Chronic kidney disease (CKD) is a leading risk factor for cardiovascular disease among children and young adults. Cardiovascular disease risk factors, both traditional and nontraditional, are highly prevalent in youth with CKD and are associated with a significant burden of intermediate cardiovascular outcomes that include left ventricular hypertrophy (LVH), increased arterial stiffness, and increased carotid intima media thickness.
Identification of the modifiable cardiovascular disease risk factors commonly associated with intermediate outcomes in youth with CKD may aid in the prevention and treatment in that patient population. There are associations between overweight and obesity and traditional cardiovascular disease risk factors among children with mild to moderate CKD. However, there are few data on the impact of adiposity on target-organ damage among children with CKD.
Tammy M. Brady, MD, PhD, and colleagues recently conducted a prospective cohort study to examine the longitudinal association of adiposity with cardiac damage among children with CKD. The study was also designed to examine whether the association was modified by sex. Results of the study were reported in the American Journal of Kidney Diseases [2020;76(2):166-173].
The cohort included children with moderate-to-mild CKD who were enrolled in the CKiD (Chronic Kidney Disease in Children) study at 49 pediatric nephrology centers across North America. The outcome of interest was age- and sex-specific left ventricular mass index (LVMI) z score and LVH. Mixed-effects models were used in longitudinal analyses to estimate sex-specific associations of body mass index (BMI) z scores with LVMI z score and with LVH, accounting for repeated measurements over time.
The analyses included 725 children for a total of 1483 study visits over 2829 person-years; median follow-up from study entry was 3.3 years. Forty percent (n=286) of the 725 children contributed one visit, 31% (n=228) contributed two visits, 18% (n=127) contributed three visits, 8% (n=60) contributed four visits, and 3% (n=24) contributed five visits.
Of the 725 children in the study, 38% were female and 21% were African American. Echocardiography and BMI were measured concurrently at the first visit. Median age at first visit was 11.0 years, median CKD duration was 8.0 years, and median estimated glomerular filtration rate was 52.6 mL/min/1.73 m2. Average blood pressure was in the hypertensive range in 10% of the study population. Nearly one-third of the study cohort was overweight or obese: 13% (n=93) had BMI in the overweight category, in the 85th to <95th age- and sex-specific percentile range; and 16% (n=116) had BMI in the obese category, ≥95th age- and sex-specific percentile. There was no significant difference in the prevalence of overweight or obesity by sex. Median LVMI was 30.5 g/m2.7 and median LVMI z score was 0.18. Eleven percent of the study cohort had LVH.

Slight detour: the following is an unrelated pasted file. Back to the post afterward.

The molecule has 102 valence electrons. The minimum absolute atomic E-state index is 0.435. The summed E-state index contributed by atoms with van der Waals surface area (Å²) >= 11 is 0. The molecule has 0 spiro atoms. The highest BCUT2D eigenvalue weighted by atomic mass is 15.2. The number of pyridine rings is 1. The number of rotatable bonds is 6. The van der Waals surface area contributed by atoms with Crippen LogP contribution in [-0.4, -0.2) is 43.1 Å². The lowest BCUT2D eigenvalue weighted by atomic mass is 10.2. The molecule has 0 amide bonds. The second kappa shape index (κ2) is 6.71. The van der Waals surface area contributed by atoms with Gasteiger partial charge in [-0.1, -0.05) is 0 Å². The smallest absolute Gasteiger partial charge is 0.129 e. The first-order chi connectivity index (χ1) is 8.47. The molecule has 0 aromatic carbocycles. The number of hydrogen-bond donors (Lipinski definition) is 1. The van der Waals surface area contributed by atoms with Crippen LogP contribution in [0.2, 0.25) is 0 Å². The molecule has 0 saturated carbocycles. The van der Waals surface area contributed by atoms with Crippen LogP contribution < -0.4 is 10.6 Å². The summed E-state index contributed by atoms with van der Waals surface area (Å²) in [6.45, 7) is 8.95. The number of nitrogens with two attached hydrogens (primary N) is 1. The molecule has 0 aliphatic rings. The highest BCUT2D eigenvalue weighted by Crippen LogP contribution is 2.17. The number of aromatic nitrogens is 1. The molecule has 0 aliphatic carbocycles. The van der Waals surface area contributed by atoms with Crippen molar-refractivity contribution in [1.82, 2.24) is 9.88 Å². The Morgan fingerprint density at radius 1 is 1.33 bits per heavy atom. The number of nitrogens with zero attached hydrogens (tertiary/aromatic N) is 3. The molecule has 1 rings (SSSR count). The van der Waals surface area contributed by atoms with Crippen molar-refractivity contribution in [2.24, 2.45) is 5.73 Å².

The prevalence of LVH across 1483 study visits by sex in 725 participants across three BMI categories (normal [BMI <85th age- and sex-specific percentile], overweight, and obese), was measured. In girls, the prevalence of LVH was 8.4% among those in the normal BMI group, 16.0% among those in the overweight group, and 33.7% among those in the obese group. The relationship between BMI and LVH was not as pronounced among boys; the prevalence in each category of BMI was close to 7.0%, which was similar to the overall prevalence of LVH across all visits among boys.
There was an association between each additional year from baseline and both a decrease in LVMI z score (–0.10; 95% confidence interval [CI], –0.12 to –0.08 in unadjusted analysis) and lower odds of LVH (–20%; 95% CI, –11% to –30%) per year.
In multivariable longitudinal analyses, there were significant differences by sex in the association of BMI z score and LVMI z score (P=.01). Among girls, there was an association between each 1-unit greater BMI z score and a 0.38 (95% CI, 0.29-0.47) greater LVMI z score. That association was significantly greater (P=.02) than the 0.24 (95% CI, 0.17-0.31) greater LVMI z score among boys. There was also a significant difference in the association of BMI z score with LVH in girls and boys: for each 1-unit greater BMI z score, girls had a 3.1 (95% CI, 1.8-4.4) times greater odds of LVH, while boys had a 1.5 (95% CI, 1.12-2.1) times greater odds of LVH with each 1-unit greater BMI z score.
Limitations to the study cited by the authors included not all children having repeated measurements, the observational design of the study, and, while LVH is a clinical biomarker for CKD risk, it is a surrogate and not a hard cardiac outcome.
“In children, adiposity is independently associated with the markers of cardiac damage, LVMI z score and LVH. This association is stronger among girls than boys. Pediatric overweight and obesity may therefore have a substantial impact on cardiovascular risk among children with CKD.
“Future studies that focus on enhanced risk stratification strategies and targeted treatment approaches among this at-risk population are needed. Determining the effect of tailored interventions on children with CKD and comorbid obesity will provide more insight into these sex-related differences and establish the effect of weight loss on CV risk,” the researchers said.
- Researchers conducted a prospective cohort study to examine the longitudinal association of adiposity with cardiac damage in children with chronic kidney disease, as well whether the association was modified by sex.
- The outcome of interest was age- and sex-specific left ventricular mass index (LVMI) z score and left ventricular hypertrophy ((LVH).
- There was an independent association between adiposity in children and LVMI z score and LVH; the association was stronger in girls than in boys.